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Some five years ago, a guy by the name of Muhammad Suicmez released ‘Onset of Putrefaction’ (Velvet records) – working under the band name ‘Necrophagist’, the album was hailed as an underground classic, although it basically went unheard by 90% of the genre’s fan base. Now signed to the mighty Relapse roster, Necrophagist have returned with a full line up and with what is possibly the progressive death metal album of the year in album No.2, ‘Epitaph’.
Quite understandably, particularly in the death metal scene, there is a mighty buzz about Necrophagist. To make it perfectly clear about the quality of band we’re talking about here, let me mention a few names: Death, Morbid Angel, Cynic, Pestilence and Athiest. If you know your Death Metal, you know that each and every one of those bands are utterly revered for their amazing ‘technical’ proficiency and willingness to embrace a more progressive element in their music. Necrophagist play in the same ballpark. In fact, so good are they, they’re batting 1000!!
Necrophagist are super fucking technical punters. Not just odd timing or strange riff patterns, but extremely fucking hard to play, technical death metal. Your average death head wannabe would curl up in a corner in convulsions at the prospect of ever getting near the kind of musicianship captured on ‘Epitaph’. It’s fast, unrelenting and layered with unexpected twists and turns throughout its entire journey.
The guitar virtuosity (not to mention the awesome bass playing!!) displayed by Muhammad Suicmez and his more than dexterous offsider Christian Muenzner is insane - Jaw droppingly so. Folks, I continually marvel at some of the lead work that the late Chuck Schuldiner laid down on the last few Death albums – well, Suicmez is in the same league as far as fret work wizardry goes. Seriously, Suicmez is an outstanding lead guitarist – his solos have that ‘neo-classical’ feel about them, but emotively they’re more in tune with Chuck Schuldiner than anything like Yngwie Malmsteen. Some people might accuse Suicmez of gratuitous self indulgence such is his penchant to rip off leads whenever possible – but personally, as the album is so short (eight tracks at 33 minutes) I think his work actually sounds remarkably controlled and perfectly placed within the context of his compositions.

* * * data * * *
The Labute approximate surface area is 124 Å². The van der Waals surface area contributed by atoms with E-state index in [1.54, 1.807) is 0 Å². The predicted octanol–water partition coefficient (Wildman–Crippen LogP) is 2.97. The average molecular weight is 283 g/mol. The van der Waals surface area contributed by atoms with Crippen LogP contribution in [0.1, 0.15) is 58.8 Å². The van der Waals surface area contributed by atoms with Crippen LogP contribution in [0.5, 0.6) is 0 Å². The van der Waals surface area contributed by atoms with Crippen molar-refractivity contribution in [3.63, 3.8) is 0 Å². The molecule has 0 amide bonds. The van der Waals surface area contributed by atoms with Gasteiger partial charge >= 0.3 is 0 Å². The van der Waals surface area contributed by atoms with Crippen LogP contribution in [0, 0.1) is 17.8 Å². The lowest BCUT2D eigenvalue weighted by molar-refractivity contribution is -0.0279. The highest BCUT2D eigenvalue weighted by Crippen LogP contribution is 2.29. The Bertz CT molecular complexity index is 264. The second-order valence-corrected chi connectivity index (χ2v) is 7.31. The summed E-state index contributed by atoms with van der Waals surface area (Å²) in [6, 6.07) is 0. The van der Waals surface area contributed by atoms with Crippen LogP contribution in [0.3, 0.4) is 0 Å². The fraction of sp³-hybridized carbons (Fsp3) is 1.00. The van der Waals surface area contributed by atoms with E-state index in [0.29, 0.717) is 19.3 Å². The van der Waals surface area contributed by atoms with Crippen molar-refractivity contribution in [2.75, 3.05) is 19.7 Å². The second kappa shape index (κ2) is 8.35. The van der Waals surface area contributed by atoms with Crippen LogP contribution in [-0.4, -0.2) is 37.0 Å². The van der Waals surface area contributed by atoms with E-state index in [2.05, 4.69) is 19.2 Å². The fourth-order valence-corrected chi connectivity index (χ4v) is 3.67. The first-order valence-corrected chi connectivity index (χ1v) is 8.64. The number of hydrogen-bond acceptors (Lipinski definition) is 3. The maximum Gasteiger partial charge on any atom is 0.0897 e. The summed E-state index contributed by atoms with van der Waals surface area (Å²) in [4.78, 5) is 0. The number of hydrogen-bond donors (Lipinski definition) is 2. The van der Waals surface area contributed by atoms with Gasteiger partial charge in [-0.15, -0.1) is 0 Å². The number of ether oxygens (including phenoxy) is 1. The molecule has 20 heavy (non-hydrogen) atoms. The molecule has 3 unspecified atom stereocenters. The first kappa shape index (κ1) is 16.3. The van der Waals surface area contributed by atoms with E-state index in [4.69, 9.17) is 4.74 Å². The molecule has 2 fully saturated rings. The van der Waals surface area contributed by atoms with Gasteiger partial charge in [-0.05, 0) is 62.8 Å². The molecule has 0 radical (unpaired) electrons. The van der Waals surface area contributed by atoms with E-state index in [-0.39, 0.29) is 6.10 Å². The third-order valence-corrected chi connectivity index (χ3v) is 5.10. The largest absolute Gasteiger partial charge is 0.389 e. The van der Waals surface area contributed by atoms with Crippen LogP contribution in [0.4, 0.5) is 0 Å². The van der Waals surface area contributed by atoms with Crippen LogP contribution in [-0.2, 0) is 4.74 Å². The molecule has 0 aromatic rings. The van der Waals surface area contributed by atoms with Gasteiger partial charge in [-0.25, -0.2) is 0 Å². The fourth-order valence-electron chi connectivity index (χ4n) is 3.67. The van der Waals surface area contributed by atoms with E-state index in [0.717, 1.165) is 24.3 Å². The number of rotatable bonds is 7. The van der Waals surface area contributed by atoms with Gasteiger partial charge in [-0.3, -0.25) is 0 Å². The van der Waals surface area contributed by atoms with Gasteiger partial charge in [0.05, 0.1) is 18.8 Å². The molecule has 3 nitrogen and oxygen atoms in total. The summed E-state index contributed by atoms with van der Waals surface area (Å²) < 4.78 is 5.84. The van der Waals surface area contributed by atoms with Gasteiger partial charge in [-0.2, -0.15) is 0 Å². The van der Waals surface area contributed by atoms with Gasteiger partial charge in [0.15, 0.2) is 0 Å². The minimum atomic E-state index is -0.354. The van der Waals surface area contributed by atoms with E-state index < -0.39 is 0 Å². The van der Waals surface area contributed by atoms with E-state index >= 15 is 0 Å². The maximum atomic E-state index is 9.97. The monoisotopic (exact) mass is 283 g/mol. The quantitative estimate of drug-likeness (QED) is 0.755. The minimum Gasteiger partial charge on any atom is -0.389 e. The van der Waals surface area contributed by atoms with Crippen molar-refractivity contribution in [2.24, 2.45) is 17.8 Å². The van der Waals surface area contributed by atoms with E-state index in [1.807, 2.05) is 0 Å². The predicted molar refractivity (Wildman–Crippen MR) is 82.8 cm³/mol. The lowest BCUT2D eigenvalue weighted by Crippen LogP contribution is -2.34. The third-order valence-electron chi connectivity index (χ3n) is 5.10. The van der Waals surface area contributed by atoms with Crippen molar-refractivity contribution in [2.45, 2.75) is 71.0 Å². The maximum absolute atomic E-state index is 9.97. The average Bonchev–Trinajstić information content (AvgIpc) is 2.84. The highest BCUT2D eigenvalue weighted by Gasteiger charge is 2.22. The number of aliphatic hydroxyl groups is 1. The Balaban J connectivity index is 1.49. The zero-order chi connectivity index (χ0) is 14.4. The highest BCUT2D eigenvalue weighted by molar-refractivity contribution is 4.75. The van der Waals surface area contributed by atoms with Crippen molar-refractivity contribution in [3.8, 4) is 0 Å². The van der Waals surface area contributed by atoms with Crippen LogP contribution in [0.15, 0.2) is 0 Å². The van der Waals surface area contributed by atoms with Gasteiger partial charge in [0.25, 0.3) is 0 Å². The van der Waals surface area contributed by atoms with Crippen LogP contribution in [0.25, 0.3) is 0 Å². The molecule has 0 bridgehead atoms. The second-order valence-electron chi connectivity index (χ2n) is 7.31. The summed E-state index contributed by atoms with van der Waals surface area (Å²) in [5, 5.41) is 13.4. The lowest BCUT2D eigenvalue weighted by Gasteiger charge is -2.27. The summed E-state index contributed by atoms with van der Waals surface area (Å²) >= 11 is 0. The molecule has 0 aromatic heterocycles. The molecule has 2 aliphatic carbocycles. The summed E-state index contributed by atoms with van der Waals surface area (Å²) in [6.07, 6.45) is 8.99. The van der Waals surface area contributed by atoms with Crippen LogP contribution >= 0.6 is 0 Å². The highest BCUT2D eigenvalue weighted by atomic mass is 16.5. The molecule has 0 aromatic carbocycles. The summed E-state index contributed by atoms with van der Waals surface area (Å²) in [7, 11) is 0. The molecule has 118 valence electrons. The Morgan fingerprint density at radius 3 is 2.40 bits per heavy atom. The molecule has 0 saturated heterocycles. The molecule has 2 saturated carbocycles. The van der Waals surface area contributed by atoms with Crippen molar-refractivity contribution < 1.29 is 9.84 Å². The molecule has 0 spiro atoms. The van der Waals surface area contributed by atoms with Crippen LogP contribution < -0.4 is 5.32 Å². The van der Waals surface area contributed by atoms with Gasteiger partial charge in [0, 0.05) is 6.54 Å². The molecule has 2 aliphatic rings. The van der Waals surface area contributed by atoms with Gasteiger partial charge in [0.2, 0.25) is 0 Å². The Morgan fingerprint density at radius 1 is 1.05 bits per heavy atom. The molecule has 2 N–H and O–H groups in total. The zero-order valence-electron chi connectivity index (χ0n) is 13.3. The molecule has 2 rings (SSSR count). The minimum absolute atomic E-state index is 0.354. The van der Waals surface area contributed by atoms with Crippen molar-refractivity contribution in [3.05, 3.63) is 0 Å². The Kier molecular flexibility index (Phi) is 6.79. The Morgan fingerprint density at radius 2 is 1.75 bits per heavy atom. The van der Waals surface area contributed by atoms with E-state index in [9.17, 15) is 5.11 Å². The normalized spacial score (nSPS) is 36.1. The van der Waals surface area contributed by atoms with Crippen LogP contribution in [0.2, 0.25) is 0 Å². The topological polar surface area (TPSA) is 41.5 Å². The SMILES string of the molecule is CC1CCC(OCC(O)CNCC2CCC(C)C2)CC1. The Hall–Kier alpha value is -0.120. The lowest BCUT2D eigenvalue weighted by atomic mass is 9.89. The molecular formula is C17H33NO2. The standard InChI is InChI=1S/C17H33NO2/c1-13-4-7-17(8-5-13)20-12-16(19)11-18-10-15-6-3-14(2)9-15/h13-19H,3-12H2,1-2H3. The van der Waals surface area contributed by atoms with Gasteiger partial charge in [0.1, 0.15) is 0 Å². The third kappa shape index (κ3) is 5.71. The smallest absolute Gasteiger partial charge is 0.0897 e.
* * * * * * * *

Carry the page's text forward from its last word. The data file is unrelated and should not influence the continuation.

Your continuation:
Aside from the head spinning musicianship displayed on ‘Epitaph’, perhaps the real clincher for this album is that Necrophagist are also able to make their music work as coherent and accessible songs. Everything seems to fit – furthermore, it’s remarkable that considering the progressive nature and intricate execution of their music, much of it is also decidedly catchy and rhythmically appealing. Ultimately for me, ‘Epitaph’ has that real ‘Death’ vibe about it (circa ‘Symbolic and ‘Sound of Perseverance). If you love those two albums, ‘Epitaph’ is essential.
What about the vocals? Well, ultimately this is a death metal album. An extremely powerful and intricate one, but nevertheless it is a Death Metal album. So, as far as vocalizing goes, you’ve got Suicmez delivering your regular cookie cutter growling in true Karl Sanders (Nile) style. Sure, this aspect is Necrophagist at its most generic (and possibly lackluster), but the truth of the matter is that it’s actually not all that important. Such is the musical emphasis of this album, ‘Epitaph’ could have been released ‘vocal-less’ and it would have mattered nought.
There is no doubt that Necrophagist have unleashed a sure fire Death Metal classic in ‘Epitaph’. As a statement for technical, progressive death metal, it doesn’t come any more succinctly that this. And as luck would have it (or via the brilliance of label marketing), just in time for the release of ‘Epitaph’, Willowtip records (USA) has re-mastered the debut ‘Onset…’ disc and released it with new artwork and 2 bonus tracks. I can’t say anything more than BUY or DIE!!